A house of the future, built from a range of energy-saving materials developed using nanotechnology is the aim of a new partnership between the CSIRO and the University of Technology, Sydney.
The NanohouseTM initiative will be a flagship project of UTS’s recently established Institute for Nanoscale Technology.
The project, announced today by UTS Pro-Vice-Chancellor (Research & Development) Professor Lesley Johnson and CSIRO Science Forum Chair Dr Vijoleta Braach-Maksvytis, will unite the best minds of both institutions to design houses that will reduce energy consumption by up to 50 per cent.
UTS Institute for Nanoscale Technology Director Professor Mike Cortie said breakthroughs in producing highly energy efficient building materials using technology at the molecular and atomic level would eventually touch all our lives.
“Nano-materials such as nanoparticle films for reducing solar heat through windows without loss of view, dark coloured paints that reflect heat, new refrigeration methods and new kinds of lighting will be some of the products we aim to apply in the Nanohouse,” Professor Cortie said.
“We aim to have the first stages of the house completed in July 2003 and it is to be a truly interdisciplinary project involving the collaboration of the Institute, and the UTS Science, Engineering and Design, Architecture and Building faculties.
“Several Divisions of the CSIRO including Manufacturing Infrastructure Technology, Telecommunications and Industrial Physics and Molecular Science will also be involved. A virtual tour of the Nanohouse will be available online by December 2002.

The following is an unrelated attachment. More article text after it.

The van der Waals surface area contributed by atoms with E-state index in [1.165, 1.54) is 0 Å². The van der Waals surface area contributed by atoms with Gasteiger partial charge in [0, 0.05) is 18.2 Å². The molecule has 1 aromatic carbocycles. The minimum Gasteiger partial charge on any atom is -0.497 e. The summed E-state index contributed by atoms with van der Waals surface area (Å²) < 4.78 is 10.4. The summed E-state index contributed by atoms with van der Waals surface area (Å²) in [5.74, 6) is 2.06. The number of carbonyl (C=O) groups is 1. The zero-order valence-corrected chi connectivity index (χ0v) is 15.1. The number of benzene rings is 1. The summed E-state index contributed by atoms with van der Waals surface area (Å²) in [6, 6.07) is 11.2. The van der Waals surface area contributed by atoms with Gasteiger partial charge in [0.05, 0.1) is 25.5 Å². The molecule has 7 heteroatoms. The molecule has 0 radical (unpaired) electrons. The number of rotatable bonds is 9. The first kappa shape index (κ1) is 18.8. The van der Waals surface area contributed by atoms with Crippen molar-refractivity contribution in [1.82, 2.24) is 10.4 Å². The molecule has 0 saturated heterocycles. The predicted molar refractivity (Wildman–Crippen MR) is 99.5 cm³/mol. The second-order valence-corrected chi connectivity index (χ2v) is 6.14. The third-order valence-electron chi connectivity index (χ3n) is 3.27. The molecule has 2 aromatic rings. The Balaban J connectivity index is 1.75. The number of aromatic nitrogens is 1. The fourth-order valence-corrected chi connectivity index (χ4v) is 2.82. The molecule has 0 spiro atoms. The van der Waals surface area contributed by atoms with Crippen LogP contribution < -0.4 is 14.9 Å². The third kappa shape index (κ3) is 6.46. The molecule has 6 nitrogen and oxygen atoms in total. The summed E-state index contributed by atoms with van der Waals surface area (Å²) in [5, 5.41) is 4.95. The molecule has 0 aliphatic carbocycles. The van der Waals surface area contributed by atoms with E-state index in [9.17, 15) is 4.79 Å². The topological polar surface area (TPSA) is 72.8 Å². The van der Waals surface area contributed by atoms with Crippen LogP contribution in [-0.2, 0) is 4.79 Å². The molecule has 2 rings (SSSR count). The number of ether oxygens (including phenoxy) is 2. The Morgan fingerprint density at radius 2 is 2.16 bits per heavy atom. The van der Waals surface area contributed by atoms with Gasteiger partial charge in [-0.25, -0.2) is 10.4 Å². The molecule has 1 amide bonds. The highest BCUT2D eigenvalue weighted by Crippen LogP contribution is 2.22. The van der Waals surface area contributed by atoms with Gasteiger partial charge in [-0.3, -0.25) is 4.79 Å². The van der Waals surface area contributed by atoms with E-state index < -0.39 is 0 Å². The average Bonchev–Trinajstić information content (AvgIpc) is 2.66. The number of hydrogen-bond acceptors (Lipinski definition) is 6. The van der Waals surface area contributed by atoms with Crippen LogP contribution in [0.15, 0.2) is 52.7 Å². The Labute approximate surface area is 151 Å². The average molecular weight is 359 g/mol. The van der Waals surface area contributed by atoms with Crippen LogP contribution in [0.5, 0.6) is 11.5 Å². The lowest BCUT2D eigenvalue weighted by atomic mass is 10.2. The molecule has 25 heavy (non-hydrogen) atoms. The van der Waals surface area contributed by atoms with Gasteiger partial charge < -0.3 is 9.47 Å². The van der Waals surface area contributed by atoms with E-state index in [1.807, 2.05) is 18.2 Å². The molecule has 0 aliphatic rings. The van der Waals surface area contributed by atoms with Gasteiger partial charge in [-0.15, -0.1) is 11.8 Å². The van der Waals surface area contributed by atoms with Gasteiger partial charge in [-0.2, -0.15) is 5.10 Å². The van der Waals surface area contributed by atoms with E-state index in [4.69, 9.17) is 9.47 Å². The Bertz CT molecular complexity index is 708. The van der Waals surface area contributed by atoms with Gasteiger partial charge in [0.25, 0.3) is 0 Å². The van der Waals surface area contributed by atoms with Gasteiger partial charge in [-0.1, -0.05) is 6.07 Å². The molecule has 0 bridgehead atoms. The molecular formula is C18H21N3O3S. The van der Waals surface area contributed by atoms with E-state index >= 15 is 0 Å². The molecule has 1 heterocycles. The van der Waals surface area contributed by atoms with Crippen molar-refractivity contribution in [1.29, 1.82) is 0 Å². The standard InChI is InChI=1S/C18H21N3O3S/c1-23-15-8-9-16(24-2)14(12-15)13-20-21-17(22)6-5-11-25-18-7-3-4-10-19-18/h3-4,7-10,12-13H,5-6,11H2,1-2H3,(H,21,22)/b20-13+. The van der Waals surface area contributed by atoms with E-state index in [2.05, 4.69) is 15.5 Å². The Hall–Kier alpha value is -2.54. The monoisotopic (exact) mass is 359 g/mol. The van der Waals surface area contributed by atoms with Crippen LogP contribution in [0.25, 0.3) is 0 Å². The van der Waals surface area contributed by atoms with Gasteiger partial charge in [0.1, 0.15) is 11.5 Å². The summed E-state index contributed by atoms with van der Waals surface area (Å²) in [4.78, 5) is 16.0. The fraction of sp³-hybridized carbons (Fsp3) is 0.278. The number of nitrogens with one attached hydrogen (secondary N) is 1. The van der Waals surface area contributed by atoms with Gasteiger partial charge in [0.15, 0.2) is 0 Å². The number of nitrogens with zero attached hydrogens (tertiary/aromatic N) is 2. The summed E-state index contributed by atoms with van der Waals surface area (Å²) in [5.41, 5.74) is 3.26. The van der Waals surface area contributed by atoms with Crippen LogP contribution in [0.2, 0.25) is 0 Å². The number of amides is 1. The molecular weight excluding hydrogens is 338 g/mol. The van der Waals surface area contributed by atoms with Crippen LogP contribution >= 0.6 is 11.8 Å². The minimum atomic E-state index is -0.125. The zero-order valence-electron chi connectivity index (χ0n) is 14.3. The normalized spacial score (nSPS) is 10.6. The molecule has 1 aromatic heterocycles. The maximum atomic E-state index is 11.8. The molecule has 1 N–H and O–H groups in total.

“Nanotech is an exciting new field of research that opens up vast possibilities for Australia to demonstrate its innovativeness and creativity to the world. It is also a field that will cross many traditional boundaries and we are pleased that the Nanohouse project will have UTS and the CSIRO working so closely together.”
Professor Johnson said the establishment of the Institute for Nanoscale Technology was part of a broader UTS strategy to create a range of centres and research institutes that would foster collaboration and sharing of ideas across disciplines.
“With this new Institute we are firmly placing UTS at the forefront of science and by applying nanotechnology within the context of a house, we will help the community understand the implications this science will have for our lives in the future,” Professor Johnson said.
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